New research published in Arthritis Care & Research suggests that fatigue in inflammatory arthritis (IA) is “poorly and inconsistently explained” by the American College of Rheumatology’s core set outcomes and recommends updating the guidelines to “truly assess disease impact on patients,” according to the study’s lead author.1
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“The ACR core set does not capture the symptom of fatigue,” writes study author Patricia Minnock, PhD, a registered advanced nurse practitioner in rheumatology at Our Lady’s Hospice & Care Services in Dublin, Ireland, in an e-mail interview with The Rheumatologist. “Fatigue is a symptom in its own right and so warrants assessment in its own right. Updating the [ACR] core set to include fatigue would address this.”
The longitudinal study, conducted within the rheumatology department of a large academic medical center in Ireland, followed 125 patients who met the ACR diagnostic criteria for rheumatoid arthritis or psoriatic arthritis over six months. Researchers found the relationship between fatigue and the core set measures changed at different stages of the disease, particularly during disease flares.
“When patients’ inflammatory arthritis was flared, fatigue was related to poor function and raised blood measures of inflammation,” Dr. Minnock writes. “As the disease flare settled, fatigue was more related to pain, for example. This suggests that fatigue cannot be explained away by any of these other symptoms only.”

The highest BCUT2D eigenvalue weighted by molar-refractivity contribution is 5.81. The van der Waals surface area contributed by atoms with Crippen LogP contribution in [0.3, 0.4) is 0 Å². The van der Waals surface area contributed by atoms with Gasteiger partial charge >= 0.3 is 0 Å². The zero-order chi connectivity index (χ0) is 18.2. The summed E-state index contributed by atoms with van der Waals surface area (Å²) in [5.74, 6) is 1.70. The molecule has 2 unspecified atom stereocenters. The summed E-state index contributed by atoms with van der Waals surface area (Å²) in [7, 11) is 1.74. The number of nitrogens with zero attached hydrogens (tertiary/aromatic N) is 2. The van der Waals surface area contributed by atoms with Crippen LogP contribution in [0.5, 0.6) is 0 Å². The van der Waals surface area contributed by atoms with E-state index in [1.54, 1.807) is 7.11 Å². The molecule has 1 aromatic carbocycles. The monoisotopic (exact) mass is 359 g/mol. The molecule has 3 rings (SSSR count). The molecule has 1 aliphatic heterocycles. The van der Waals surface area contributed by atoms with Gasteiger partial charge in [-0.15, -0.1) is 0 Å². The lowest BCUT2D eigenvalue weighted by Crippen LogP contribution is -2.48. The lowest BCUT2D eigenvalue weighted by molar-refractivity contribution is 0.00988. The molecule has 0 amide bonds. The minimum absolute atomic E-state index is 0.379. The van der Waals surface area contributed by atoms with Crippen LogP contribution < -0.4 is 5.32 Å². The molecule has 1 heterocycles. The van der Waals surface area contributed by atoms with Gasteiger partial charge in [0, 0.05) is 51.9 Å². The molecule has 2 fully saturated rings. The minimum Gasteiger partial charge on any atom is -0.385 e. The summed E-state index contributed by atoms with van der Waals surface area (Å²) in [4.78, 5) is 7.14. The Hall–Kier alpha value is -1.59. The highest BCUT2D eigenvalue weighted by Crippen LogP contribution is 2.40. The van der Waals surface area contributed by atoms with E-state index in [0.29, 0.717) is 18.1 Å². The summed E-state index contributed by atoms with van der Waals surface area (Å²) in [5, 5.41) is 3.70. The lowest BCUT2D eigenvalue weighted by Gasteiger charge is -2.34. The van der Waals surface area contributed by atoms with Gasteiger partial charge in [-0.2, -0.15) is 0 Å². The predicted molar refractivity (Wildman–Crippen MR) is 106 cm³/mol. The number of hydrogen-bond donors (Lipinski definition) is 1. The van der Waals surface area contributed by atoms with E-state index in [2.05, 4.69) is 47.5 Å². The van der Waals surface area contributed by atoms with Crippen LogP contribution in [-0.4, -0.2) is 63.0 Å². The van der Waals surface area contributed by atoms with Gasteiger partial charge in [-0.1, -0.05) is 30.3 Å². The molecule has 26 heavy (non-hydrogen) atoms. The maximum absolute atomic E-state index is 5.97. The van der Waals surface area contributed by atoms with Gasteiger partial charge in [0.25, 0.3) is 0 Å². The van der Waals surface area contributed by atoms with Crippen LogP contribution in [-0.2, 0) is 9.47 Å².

Increasingly recognized by clinicians as a major symptom in IA, fatigue can be difficult to manage effectively. “In order to best manage fatigue, more needs to be learnt about its many faces or dimensions,” she writes. “For this reason, fatigue should be measured routinely in clinical studies and routine practice.”
Dr. Minnock says more research into fatigue should be done, namely studies that examine “what biological/organic processes cause this symptom that perhaps are as yet an unidentified component of inflammation,” she writes. (posted 11/26/14)
Richard Quinn is a freelance writer in New Jersey.